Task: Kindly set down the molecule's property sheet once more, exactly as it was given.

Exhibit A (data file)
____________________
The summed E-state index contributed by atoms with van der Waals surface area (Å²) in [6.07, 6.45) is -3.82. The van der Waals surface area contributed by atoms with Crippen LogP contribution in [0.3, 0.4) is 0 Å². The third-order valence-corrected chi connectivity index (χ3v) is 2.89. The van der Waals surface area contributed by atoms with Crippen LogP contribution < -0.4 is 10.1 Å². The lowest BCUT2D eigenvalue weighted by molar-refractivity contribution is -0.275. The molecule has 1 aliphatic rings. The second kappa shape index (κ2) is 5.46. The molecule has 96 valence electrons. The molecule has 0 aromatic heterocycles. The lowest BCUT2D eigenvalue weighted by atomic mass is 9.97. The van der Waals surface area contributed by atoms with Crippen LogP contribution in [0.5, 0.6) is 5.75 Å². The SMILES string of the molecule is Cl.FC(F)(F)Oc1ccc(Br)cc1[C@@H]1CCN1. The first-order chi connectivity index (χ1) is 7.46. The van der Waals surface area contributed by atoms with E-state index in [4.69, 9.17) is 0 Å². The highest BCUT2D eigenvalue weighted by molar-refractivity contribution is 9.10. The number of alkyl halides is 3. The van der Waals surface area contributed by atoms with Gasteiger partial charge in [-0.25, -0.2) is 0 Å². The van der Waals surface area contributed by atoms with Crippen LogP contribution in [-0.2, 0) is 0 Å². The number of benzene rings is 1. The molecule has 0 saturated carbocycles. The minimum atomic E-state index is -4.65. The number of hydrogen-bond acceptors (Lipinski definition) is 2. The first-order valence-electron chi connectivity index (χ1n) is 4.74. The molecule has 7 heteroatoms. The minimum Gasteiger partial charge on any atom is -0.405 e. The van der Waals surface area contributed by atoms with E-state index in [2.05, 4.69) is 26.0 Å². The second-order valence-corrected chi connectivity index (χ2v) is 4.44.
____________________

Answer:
The summed E-state index contributed by atoms with van der Waals surface area (Å²) in [6.07, 6.45) is -3.82. The van der Waals surface area contributed by atoms with Crippen LogP contribution in [0.3, 0.4) is 0 Å². The third-order valence-corrected chi connectivity index (χ3v) is 2.89. The van der Waals surface area contributed by atoms with Crippen LogP contribution < -0.4 is 10.1 Å². The lowest BCUT2D eigenvalue weighted by molar-refractivity contribution is -0.275. The molecule has 1 aliphatic rings. The second kappa shape index (κ2) is 5.46. The molecule has 96 valence electrons. The molecule has 0 aromatic heterocycles. The lowest BCUT2D eigenvalue weighted by atomic mass is 9.97. The van der Waals surface area contributed by atoms with Crippen LogP contribution in [0.5, 0.6) is 5.75 Å². The SMILES string of the molecule is Cl.FC(F)(F)Oc1ccc(Br)cc1[C@@H]1CCN1. The first-order chi connectivity index (χ1) is 7.46. The van der Waals surface area contributed by atoms with E-state index in [4.69, 9.17) is 0 Å². The highest BCUT2D eigenvalue weighted by molar-refractivity contribution is 9.10. The number of alkyl halides is 3. The van der Waals surface area contributed by atoms with Gasteiger partial charge in [-0.25, -0.2) is 0 Å². The van der Waals surface area contributed by atoms with Crippen LogP contribution in [-0.2, 0) is 0 Å². The number of benzene rings is 1. The molecule has 0 saturated carbocycles. The minimum atomic E-state index is -4.65. The number of hydrogen-bond acceptors (Lipinski definition) is 2. The first-order valence-electron chi connectivity index (χ1n) is 4.74. The molecule has 7 heteroatoms. The minimum Gasteiger partial charge on any atom is -0.405 e. The van der Waals surface area contributed by atoms with E-state index in [2.05, 4.69) is 26.0 Å². The second-order valence-corrected chi connectivity index (χ2v) is 4.44.